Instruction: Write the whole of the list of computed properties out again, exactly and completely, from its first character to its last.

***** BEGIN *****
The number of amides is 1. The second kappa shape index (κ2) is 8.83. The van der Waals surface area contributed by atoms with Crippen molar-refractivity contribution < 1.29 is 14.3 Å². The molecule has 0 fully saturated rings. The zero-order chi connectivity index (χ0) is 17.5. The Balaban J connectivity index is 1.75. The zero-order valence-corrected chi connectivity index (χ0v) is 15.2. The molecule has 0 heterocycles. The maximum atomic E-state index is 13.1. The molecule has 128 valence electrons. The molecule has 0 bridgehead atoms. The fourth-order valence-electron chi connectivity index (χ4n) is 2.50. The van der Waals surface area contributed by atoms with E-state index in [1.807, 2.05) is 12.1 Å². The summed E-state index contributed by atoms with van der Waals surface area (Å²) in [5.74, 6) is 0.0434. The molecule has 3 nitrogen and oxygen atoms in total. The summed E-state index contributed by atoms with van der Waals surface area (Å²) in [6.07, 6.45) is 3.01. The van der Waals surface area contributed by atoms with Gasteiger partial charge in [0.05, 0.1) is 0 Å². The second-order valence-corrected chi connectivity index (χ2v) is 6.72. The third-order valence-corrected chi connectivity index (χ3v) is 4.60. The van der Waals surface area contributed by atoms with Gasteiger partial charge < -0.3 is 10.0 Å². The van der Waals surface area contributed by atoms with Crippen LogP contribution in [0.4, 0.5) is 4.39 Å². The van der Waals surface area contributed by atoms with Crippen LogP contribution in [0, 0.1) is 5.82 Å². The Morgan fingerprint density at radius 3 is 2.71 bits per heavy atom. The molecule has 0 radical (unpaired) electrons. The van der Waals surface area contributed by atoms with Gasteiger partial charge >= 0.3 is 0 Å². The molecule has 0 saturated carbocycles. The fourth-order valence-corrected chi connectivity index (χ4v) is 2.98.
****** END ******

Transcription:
The number of amides is 1. The second kappa shape index (κ2) is 8.83. The van der Waals surface area contributed by atoms with Crippen molar-refractivity contribution < 1.29 is 14.3 Å². The molecule has 0 fully saturated rings. The zero-order chi connectivity index (χ0) is 17.5. The Balaban J connectivity index is 1.75. The zero-order valence-corrected chi connectivity index (χ0v) is 15.2. The molecule has 0 heterocycles. The maximum atomic E-state index is 13.1. The molecule has 128 valence electrons. The molecule has 0 bridgehead atoms. The fourth-order valence-electron chi connectivity index (χ4n) is 2.50. The van der Waals surface area contributed by atoms with E-state index in [1.807, 2.05) is 12.1 Å². The summed E-state index contributed by atoms with van der Waals surface area (Å²) in [5.74, 6) is 0.0434. The molecule has 3 nitrogen and oxygen atoms in total. The summed E-state index contributed by atoms with van der Waals surface area (Å²) in [6.07, 6.45) is 3.01. The van der Waals surface area contributed by atoms with Gasteiger partial charge in [0.05, 0.1) is 0 Å². The second-order valence-corrected chi connectivity index (χ2v) is 6.72. The third-order valence-corrected chi connectivity index (χ3v) is 4.60. The van der Waals surface area contributed by atoms with Gasteiger partial charge < -0.3 is 10.0 Å². The van der Waals surface area contributed by atoms with Crippen LogP contribution in [0.4, 0.5) is 4.39 Å². The van der Waals surface area contributed by atoms with Crippen LogP contribution in [0, 0.1) is 5.82 Å². The Morgan fingerprint density at radius 3 is 2.71 bits per heavy atom. The molecule has 0 radical (unpaired) electrons. The van der Waals surface area contributed by atoms with Gasteiger partial charge >= 0.3 is 0 Å². The molecule has 0 saturated carbocycles. The fourth-order valence-corrected chi connectivity index (χ4v) is 2.98.